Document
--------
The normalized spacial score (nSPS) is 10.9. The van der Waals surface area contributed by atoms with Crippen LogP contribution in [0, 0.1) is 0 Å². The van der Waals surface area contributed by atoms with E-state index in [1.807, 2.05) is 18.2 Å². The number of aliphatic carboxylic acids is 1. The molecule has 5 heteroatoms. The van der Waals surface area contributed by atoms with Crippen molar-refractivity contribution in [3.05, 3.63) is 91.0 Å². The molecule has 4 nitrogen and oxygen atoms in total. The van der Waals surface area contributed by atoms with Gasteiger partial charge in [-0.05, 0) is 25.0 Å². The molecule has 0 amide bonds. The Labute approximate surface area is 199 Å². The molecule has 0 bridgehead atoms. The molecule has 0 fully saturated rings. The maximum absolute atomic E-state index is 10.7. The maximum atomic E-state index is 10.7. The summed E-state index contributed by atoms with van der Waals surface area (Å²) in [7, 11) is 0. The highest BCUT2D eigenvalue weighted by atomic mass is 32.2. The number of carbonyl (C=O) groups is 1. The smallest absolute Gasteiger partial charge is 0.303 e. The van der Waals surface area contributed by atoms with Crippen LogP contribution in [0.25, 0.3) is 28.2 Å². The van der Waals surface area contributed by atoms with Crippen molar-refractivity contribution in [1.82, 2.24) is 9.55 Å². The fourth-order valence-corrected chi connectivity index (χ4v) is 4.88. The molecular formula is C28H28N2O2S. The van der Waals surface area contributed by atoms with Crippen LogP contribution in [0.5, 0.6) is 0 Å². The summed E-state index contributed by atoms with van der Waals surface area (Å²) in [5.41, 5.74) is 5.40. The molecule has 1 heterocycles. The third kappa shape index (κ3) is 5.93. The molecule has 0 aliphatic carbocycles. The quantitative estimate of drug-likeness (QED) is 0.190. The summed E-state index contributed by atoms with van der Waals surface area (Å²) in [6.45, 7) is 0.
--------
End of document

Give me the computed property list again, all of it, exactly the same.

The normalized spacial score (nSPS) is 10.9. The van der Waals surface area contributed by atoms with Crippen LogP contribution in [0, 0.1) is 0 Å². The van der Waals surface area contributed by atoms with E-state index in [1.807, 2.05) is 18.2 Å². The number of aliphatic carboxylic acids is 1. The molecule has 5 heteroatoms. The van der Waals surface area contributed by atoms with Crippen molar-refractivity contribution in [3.05, 3.63) is 91.0 Å². The molecule has 4 nitrogen and oxygen atoms in total. The van der Waals surface area contributed by atoms with Gasteiger partial charge in [-0.05, 0) is 25.0 Å². The molecule has 0 amide bonds. The Labute approximate surface area is 199 Å². The molecule has 0 bridgehead atoms. The molecule has 0 fully saturated rings. The maximum absolute atomic E-state index is 10.7. The maximum atomic E-state index is 10.7. The summed E-state index contributed by atoms with van der Waals surface area (Å²) in [7, 11) is 0. The highest BCUT2D eigenvalue weighted by atomic mass is 32.2. The number of carbonyl (C=O) groups is 1. The smallest absolute Gasteiger partial charge is 0.303 e. The van der Waals surface area contributed by atoms with Crippen LogP contribution in [0.25, 0.3) is 28.2 Å². The van der Waals surface area contributed by atoms with Crippen molar-refractivity contribution in [1.82, 2.24) is 9.55 Å². The fourth-order valence-corrected chi connectivity index (χ4v) is 4.88. The molecular formula is C28H28N2O2S. The van der Waals surface area contributed by atoms with Crippen LogP contribution in [0.5, 0.6) is 0 Å². The summed E-state index contributed by atoms with van der Waals surface area (Å²) in [5.41, 5.74) is 5.40. The molecule has 1 heterocycles. The third kappa shape index (κ3) is 5.93. The molecule has 0 aliphatic carbocycles. The quantitative estimate of drug-likeness (QED) is 0.190. The summed E-state index contributed by atoms with van der Waals surface area (Å²) in [6.45, 7) is 0.